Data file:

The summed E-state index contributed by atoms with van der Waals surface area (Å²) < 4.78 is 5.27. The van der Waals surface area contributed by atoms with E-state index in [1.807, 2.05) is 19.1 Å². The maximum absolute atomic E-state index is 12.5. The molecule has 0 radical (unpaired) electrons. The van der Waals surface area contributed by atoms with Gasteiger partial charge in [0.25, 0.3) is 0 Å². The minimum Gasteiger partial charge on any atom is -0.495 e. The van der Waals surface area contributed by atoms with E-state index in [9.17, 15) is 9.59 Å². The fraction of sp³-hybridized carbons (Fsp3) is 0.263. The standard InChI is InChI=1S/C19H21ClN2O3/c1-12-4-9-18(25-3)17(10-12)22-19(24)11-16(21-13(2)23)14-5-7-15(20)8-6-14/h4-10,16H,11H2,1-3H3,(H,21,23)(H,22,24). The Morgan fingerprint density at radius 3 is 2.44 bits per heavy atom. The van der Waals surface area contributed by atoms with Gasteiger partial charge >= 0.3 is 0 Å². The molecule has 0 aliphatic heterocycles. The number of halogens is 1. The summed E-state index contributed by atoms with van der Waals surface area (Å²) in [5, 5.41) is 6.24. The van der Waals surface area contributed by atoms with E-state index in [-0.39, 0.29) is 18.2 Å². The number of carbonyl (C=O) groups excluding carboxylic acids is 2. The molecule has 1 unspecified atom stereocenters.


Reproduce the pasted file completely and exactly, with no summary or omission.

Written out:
The summed E-state index contributed by atoms with van der Waals surface area (Å²) < 4.78 is 5.27. The van der Waals surface area contributed by atoms with E-state index in [1.807, 2.05) is 19.1 Å². The maximum absolute atomic E-state index is 12.5. The molecule has 0 radical (unpaired) electrons. The van der Waals surface area contributed by atoms with Gasteiger partial charge in [0.25, 0.3) is 0 Å². The minimum Gasteiger partial charge on any atom is -0.495 e. The van der Waals surface area contributed by atoms with E-state index in [9.17, 15) is 9.59 Å². The fraction of sp³-hybridized carbons (Fsp3) is 0.263. The standard InChI is InChI=1S/C19H21ClN2O3/c1-12-4-9-18(25-3)17(10-12)22-19(24)11-16(21-13(2)23)14-5-7-15(20)8-6-14/h4-10,16H,11H2,1-3H3,(H,21,23)(H,22,24). The Morgan fingerprint density at radius 3 is 2.44 bits per heavy atom. The van der Waals surface area contributed by atoms with Gasteiger partial charge >= 0.3 is 0 Å². The molecule has 0 aliphatic heterocycles. The number of halogens is 1. The summed E-state index contributed by atoms with van der Waals surface area (Å²) in [5, 5.41) is 6.24. The van der Waals surface area contributed by atoms with E-state index in [-0.39, 0.29) is 18.2 Å². The number of carbonyl (C=O) groups excluding carboxylic acids is 2. The molecule has 1 unspecified atom stereocenters.